“She gave this as a present to our daughter! Ashleigh was so frightened by it she screamed and ran into her room and refused to come out of it. She put it in her mouth and told Ashleigh not to be frightened it was a good luck charm she said and held it there for several minutes before I slapped the girl in her face and told her to go to her room!”
“You slapped her?”
“There is something mentally wrong with that girl! I want her out of this house tonight! I don’t care what you have to do to get her in that shelter, but I want her out of here.”
I felt the sting of the moon over my head. It seemed brighter than normal, and I didn’t know why. My senses seemed to be tied to this girl and the hold she had over my heartstrings. I didn’t want to put her out. Colette had become so used to us that it felt wrong to treat her with such malice. I understood she couldn’t go scaring our daughter like that. I would figure out something.
“I’ll call Joyce at the county office first thing and see what can be done.” Joyce had been a social worker that I had known for over twenty years. She was the one I reached out to when we were trying to find the best psychiatrist to help Collette, and she had thirty years of experience with Children and Families.
Elma seemed okay with it but hated that she couldn’t put Collette out that night. When we both went back to the house, Collette sat at the kitchen table, drawing a picture.
She looked up when we walked into the kitchen. “Look what I made you, I’m sorry about earlier today. I didn’t know that Ashleigh would be frightened. My daddy gave me gifts like that one all the time. I’m sorry.”
Elma took a deep breath and walked down the hall to our bedroom and shut the door.
“Collette, do you understand why that isn’t a good gift for someone like Ashleigh?”
“I guess it is dirty, and the blood may have scared her, but it was freshly killed. I killed it myself for her. It’s what we do in my family.”
I sat down across from her and tried to be as kind and calm as possible. “Collette, we don’t give dead animals as gifts in this family.”
“Mommy always said she would come back when she found her sister to undo the spell. Until then, we lived in the dark, daddy, and the rest. There was a bad man who always tried to destroy the puppies. Daddy gave me squirrels and mice to share with him when he’d come so he’d stay away from daddy.”
I was confused now.
“What happened to your mother?”
“She left after doing a bad thing with the beast-man. Daddy said she was a bad woman, so she left to find a way to stop it. He loved mommy with all his heart. He said she conjured the devil when they made me. The man kept me in the ground so I wouldn’t hurt him. The moon makes me wild, he said, but I don’t remember ever getting wild like that bad man.”
“This all sounds like stories your daddy told you because he hurt you.”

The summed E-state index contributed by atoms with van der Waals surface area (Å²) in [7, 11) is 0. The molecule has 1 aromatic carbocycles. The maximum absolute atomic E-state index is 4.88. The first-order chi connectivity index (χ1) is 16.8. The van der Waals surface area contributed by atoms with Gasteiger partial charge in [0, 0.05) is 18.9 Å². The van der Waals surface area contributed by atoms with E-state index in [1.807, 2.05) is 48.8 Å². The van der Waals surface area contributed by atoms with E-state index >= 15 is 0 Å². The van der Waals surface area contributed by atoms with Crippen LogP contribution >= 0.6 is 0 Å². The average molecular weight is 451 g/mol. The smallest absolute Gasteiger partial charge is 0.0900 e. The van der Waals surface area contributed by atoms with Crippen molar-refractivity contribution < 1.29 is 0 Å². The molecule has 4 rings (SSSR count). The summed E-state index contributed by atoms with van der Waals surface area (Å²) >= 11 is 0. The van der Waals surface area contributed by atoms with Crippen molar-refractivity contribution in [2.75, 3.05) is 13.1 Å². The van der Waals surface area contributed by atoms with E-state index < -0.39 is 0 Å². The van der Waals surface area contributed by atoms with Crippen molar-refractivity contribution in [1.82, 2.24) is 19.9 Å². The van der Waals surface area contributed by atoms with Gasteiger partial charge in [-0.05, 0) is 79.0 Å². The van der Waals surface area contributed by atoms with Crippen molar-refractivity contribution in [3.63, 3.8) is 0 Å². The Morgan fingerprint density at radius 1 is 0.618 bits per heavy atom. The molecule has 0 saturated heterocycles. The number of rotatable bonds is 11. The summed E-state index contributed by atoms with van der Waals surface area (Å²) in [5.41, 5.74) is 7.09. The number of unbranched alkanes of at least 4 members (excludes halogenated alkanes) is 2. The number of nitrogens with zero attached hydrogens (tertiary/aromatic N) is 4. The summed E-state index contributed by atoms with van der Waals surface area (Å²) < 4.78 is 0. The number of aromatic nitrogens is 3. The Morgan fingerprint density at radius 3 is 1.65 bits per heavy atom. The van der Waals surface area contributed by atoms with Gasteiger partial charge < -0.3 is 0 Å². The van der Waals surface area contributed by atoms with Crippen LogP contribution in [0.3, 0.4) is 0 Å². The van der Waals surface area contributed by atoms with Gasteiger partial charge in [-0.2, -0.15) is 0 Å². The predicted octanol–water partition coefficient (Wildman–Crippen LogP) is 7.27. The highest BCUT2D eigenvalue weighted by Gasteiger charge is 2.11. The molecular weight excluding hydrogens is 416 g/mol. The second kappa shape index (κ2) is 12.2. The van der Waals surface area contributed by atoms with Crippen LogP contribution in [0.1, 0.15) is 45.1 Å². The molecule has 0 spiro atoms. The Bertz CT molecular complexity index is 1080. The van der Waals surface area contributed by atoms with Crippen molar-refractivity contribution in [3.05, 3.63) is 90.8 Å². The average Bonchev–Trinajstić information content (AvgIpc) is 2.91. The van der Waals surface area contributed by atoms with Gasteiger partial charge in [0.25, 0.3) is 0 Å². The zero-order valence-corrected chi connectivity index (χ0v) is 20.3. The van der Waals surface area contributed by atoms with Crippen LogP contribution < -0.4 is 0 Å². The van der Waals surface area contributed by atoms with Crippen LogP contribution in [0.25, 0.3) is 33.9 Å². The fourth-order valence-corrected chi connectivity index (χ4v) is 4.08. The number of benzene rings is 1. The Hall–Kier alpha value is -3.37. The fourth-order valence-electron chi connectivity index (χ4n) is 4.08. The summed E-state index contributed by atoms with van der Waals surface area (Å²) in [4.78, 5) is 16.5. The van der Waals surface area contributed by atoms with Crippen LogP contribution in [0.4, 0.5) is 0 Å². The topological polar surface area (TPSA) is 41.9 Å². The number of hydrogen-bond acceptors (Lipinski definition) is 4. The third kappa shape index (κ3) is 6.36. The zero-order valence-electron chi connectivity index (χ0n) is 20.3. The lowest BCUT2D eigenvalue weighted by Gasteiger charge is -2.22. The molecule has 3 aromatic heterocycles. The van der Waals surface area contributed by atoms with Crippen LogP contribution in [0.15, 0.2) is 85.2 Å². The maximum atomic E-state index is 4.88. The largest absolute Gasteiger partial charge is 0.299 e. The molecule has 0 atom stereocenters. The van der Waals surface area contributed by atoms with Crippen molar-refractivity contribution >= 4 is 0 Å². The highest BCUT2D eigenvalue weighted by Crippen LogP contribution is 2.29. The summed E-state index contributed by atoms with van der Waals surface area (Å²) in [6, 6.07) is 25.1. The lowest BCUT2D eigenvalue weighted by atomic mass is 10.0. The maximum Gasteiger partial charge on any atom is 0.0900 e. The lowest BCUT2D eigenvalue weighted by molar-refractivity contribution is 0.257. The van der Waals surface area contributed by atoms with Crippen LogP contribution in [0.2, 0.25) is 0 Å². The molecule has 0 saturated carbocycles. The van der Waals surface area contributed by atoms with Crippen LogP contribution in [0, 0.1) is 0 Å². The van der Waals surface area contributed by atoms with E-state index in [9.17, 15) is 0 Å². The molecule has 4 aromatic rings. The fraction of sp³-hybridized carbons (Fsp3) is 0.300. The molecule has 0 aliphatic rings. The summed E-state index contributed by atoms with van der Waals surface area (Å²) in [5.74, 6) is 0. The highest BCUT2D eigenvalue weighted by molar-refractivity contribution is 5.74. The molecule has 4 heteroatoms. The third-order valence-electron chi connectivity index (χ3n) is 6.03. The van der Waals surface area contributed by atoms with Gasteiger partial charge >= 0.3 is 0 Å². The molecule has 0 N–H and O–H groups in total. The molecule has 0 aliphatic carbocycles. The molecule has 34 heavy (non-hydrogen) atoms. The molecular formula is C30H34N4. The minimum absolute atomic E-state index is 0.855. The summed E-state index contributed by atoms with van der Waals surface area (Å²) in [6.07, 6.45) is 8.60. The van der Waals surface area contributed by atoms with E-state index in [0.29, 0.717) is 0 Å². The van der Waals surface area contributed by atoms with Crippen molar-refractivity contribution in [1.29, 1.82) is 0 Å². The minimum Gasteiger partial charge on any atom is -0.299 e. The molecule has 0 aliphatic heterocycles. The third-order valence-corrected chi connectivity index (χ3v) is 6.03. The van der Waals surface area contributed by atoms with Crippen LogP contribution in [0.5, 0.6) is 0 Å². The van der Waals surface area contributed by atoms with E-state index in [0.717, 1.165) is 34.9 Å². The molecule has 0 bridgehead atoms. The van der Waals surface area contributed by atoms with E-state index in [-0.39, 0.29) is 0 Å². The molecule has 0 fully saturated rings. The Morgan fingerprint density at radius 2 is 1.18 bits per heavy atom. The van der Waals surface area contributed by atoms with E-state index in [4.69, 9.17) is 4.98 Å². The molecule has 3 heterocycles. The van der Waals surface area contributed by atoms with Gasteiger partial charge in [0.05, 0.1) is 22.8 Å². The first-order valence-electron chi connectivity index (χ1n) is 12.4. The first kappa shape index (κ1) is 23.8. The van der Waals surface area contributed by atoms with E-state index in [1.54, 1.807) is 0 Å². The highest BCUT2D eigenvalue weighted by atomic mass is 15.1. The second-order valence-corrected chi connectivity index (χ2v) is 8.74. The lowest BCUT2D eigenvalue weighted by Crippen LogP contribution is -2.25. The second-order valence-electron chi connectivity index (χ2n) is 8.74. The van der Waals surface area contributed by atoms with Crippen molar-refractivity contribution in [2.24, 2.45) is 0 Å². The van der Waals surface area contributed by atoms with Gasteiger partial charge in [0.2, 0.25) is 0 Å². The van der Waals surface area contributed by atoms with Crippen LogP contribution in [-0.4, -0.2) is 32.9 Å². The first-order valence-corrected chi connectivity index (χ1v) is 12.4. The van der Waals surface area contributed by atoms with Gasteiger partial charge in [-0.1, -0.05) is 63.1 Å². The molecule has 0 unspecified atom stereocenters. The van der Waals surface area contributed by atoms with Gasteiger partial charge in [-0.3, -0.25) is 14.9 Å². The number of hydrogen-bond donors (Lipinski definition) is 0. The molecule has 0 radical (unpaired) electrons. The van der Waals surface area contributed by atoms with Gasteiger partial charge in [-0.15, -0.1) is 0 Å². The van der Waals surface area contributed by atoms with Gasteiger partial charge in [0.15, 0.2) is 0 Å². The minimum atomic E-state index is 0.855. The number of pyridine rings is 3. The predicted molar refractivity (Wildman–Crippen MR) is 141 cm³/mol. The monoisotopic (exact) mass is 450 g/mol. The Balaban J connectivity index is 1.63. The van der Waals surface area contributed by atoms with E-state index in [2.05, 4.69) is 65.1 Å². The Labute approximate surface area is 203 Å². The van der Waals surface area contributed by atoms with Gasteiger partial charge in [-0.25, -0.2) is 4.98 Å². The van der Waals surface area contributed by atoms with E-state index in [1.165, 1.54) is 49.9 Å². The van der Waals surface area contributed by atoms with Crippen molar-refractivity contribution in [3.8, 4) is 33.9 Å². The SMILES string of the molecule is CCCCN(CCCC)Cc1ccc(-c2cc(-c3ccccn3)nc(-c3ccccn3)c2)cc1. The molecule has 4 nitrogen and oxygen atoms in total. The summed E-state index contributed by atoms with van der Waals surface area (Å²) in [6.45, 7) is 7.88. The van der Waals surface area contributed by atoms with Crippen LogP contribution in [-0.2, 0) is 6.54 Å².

“Not daddy, no. He never hurt me, just the bad man. Mommy went to find Cecily, her sister, who lives in the forest in the North. My mommy came from a family of witches. They were mighty powerful and could do lots and lots. Mommy made a mistake making me with her magics when she met daddy. It was the only way they could remain together. A love spell so that they would be the same. That is how the bad man found me, and he was ashamed of me and wanted to lock me away. The other made me go with him into the woods. I don’t remember what happened, but I felt different after. He would come to me once every full moon, and I feel him coming now!” she said, looking at me as terrified as a small child.
I had no words, and I knew then there was no hope for Collette. She had been told these stories for so many years by her crazy abusive father she had come to believe them. A man who rapes his child is a man that deserves to rot in hell, especially if he is impregnating her—such trauma for a girl that had such a bright future. I didn’t see how Collette would ever be okay, not now. It had broken her beyond what I thought possible. She needed round the clock help, and Elma was right, we weren’t capable.
The next morning Collette knew something was up, and when I told her that we had finally got the opening at the shelter, after much begging by me to Joyce, she seemed resigned to the fact that she would have to say goodbye to us.
That morning was one of the hardest I had ever had to endure. Elma hid in her bedroom, and Ashleigh cried at losing her best friend. I promised Ashleigh we would visit Collette as soon as she was settled. Sadly, that would never come to pass.
The first night that Collette went to the women’s shelter, I got a call shortly after Midnight from the house mom of the shelter. She expressed her deepest sympathies, but she went to check on Collette and one of the other girls and realized Collette had vanished. She had left all of the things she brought with her but was nowhere to be found.
I got out of bed and explained to Elma where I was going. I owed it to Collette to ensure she was safe. I was getting into my car when I heard it.